If you’re female and feel uncomfortable on public transport, try to sit near another woman. In some cities such as Tokyo, Cairo and Rio de Janeiro, women’s carriages are available on the metro systems.
Avoid city buses during peak times, as the crowded charabancs make them prime incubators for gropers. Should this happen, try gesturing to other people on the bus, particularly other women.
If you’re a bystander
Should you see somebody being harassed, you don’t have to immediately enter superhero mode.
Rather than intervening, try attracting the attention of a third party, particularly an authority figure (police officer, transport employee, venue/restaurant staff) or somebody who looks as if they could join forces with you.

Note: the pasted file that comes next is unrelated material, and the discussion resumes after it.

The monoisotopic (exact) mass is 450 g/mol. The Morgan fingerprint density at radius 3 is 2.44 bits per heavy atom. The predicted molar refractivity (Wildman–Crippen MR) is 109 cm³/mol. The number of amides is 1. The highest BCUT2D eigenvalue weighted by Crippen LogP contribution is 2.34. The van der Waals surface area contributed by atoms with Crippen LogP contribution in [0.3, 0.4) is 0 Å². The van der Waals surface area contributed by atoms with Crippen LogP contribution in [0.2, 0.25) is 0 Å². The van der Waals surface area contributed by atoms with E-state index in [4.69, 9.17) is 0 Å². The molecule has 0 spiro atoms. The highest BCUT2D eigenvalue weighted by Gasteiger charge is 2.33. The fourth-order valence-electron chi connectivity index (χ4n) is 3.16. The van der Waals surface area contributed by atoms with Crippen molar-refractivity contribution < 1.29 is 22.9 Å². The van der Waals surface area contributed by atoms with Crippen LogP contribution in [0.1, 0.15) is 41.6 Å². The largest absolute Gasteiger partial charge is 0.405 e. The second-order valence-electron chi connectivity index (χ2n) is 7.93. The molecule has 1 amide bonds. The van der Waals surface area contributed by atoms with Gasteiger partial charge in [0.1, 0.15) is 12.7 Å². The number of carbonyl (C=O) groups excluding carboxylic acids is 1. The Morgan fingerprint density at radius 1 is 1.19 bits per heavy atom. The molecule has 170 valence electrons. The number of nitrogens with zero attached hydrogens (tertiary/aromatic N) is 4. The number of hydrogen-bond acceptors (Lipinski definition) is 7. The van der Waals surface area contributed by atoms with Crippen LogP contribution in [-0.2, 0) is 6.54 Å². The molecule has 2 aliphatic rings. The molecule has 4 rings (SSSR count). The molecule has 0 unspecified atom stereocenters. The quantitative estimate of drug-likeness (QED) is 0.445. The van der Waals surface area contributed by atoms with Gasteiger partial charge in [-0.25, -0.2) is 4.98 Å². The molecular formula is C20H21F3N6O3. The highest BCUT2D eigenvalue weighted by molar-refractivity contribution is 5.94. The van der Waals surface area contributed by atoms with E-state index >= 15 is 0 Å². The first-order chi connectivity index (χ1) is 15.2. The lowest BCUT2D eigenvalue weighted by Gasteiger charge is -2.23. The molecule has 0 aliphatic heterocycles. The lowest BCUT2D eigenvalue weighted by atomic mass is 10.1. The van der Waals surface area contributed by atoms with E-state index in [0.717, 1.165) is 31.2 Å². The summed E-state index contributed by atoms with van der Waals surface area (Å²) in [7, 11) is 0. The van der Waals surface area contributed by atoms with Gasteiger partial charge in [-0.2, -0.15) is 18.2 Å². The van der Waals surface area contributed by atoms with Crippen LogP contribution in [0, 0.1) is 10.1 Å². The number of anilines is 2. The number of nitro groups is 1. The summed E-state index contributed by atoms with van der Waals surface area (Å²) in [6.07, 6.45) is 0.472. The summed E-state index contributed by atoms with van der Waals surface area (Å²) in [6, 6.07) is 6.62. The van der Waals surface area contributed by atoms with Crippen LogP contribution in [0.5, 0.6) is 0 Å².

Failing that, create a distraction, such as publicly ridiculing the assailant or warning them of your presence by coughing loudly (especially in dark streets).
Other diversionary tactics include asking the harasser what the time is, or moseying up to the person being victimised, pretending you’re their friend, while acting oblivious to what is happening.
Always try to record what is happening by pulling out your phone and filming footage of the incident and/or taking photos.
While things like street harassment can be off-putting when considering a holiday abroad, it’s important to remember that there are travel companies available who cater for solo travellers.
Saga Holidays offer a range of holidays and cruises tailored specifically for solo travellers.